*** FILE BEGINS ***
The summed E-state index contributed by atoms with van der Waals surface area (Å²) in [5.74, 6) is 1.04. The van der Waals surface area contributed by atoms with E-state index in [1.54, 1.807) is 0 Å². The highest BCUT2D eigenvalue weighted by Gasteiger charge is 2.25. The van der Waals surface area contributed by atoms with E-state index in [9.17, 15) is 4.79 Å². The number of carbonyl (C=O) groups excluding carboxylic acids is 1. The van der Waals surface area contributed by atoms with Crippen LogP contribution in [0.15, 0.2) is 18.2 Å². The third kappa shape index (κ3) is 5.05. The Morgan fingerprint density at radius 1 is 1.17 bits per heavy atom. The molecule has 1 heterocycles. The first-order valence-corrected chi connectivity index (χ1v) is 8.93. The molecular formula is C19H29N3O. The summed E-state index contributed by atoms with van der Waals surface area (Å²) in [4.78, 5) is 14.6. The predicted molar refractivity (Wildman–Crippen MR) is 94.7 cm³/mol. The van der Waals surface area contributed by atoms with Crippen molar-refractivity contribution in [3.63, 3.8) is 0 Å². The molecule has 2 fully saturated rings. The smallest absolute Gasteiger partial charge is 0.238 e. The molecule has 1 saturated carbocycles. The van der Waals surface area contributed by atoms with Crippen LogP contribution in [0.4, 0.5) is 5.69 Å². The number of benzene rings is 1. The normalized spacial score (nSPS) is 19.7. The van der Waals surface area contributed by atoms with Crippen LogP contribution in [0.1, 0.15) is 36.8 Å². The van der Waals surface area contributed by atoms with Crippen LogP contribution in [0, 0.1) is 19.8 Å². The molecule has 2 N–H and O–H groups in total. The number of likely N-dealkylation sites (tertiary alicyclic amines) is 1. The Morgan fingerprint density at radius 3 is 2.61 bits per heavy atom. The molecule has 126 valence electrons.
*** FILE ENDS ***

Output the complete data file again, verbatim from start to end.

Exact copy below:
The summed E-state index contributed by atoms with van der Waals surface area (Å²) in [5.74, 6) is 1.04. The van der Waals surface area contributed by atoms with E-state index in [1.54, 1.807) is 0 Å². The highest BCUT2D eigenvalue weighted by Gasteiger charge is 2.25. The van der Waals surface area contributed by atoms with E-state index in [9.17, 15) is 4.79 Å². The number of carbonyl (C=O) groups excluding carboxylic acids is 1. The van der Waals surface area contributed by atoms with Crippen LogP contribution in [0.15, 0.2) is 18.2 Å². The third kappa shape index (κ3) is 5.05. The Morgan fingerprint density at radius 1 is 1.17 bits per heavy atom. The molecule has 1 heterocycles. The first-order valence-corrected chi connectivity index (χ1v) is 8.93. The molecular formula is C19H29N3O. The summed E-state index contributed by atoms with van der Waals surface area (Å²) in [4.78, 5) is 14.6. The predicted molar refractivity (Wildman–Crippen MR) is 94.7 cm³/mol. The van der Waals surface area contributed by atoms with Crippen molar-refractivity contribution in [3.63, 3.8) is 0 Å². The molecule has 2 fully saturated rings. The smallest absolute Gasteiger partial charge is 0.238 e. The molecule has 1 saturated carbocycles. The van der Waals surface area contributed by atoms with Crippen LogP contribution in [0.4, 0.5) is 5.69 Å². The number of benzene rings is 1. The normalized spacial score (nSPS) is 19.7. The van der Waals surface area contributed by atoms with Crippen LogP contribution in [0.1, 0.15) is 36.8 Å². The van der Waals surface area contributed by atoms with Crippen LogP contribution in [0, 0.1) is 19.8 Å². The molecule has 2 N–H and O–H groups in total. The number of likely N-dealkylation sites (tertiary alicyclic amines) is 1. The Morgan fingerprint density at radius 3 is 2.61 bits per heavy atom. The molecule has 126 valence electrons.